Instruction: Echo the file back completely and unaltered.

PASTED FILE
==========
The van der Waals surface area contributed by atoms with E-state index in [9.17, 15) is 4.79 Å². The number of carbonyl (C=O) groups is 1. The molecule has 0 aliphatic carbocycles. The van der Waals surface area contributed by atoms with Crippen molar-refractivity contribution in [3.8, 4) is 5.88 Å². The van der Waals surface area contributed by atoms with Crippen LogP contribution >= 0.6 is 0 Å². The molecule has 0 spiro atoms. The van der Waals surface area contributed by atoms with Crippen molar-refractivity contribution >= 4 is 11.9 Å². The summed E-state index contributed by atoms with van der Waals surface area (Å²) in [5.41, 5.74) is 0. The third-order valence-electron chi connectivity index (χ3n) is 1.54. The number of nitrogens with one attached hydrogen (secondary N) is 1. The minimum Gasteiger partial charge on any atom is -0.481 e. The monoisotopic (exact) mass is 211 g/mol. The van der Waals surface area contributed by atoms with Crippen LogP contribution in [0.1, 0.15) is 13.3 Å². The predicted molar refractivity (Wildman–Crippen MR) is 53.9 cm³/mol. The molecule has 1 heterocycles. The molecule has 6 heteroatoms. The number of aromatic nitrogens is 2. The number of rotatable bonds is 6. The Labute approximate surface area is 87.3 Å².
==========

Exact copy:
The van der Waals surface area contributed by atoms with E-state index in [9.17, 15) is 4.79 Å². The number of carbonyl (C=O) groups is 1. The molecule has 0 aliphatic carbocycles. The van der Waals surface area contributed by atoms with Crippen molar-refractivity contribution in [3.8, 4) is 5.88 Å². The van der Waals surface area contributed by atoms with Crippen LogP contribution >= 0.6 is 0 Å². The molecule has 0 spiro atoms. The van der Waals surface area contributed by atoms with Crippen molar-refractivity contribution >= 4 is 11.9 Å². The summed E-state index contributed by atoms with van der Waals surface area (Å²) in [5.41, 5.74) is 0. The third-order valence-electron chi connectivity index (χ3n) is 1.54. The number of nitrogens with one attached hydrogen (secondary N) is 1. The minimum Gasteiger partial charge on any atom is -0.481 e. The monoisotopic (exact) mass is 211 g/mol. The van der Waals surface area contributed by atoms with Crippen LogP contribution in [0.1, 0.15) is 13.3 Å². The predicted molar refractivity (Wildman–Crippen MR) is 53.9 cm³/mol. The molecule has 1 heterocycles. The molecule has 6 heteroatoms. The number of aromatic nitrogens is 2. The number of rotatable bonds is 6. The Labute approximate surface area is 87.3 Å².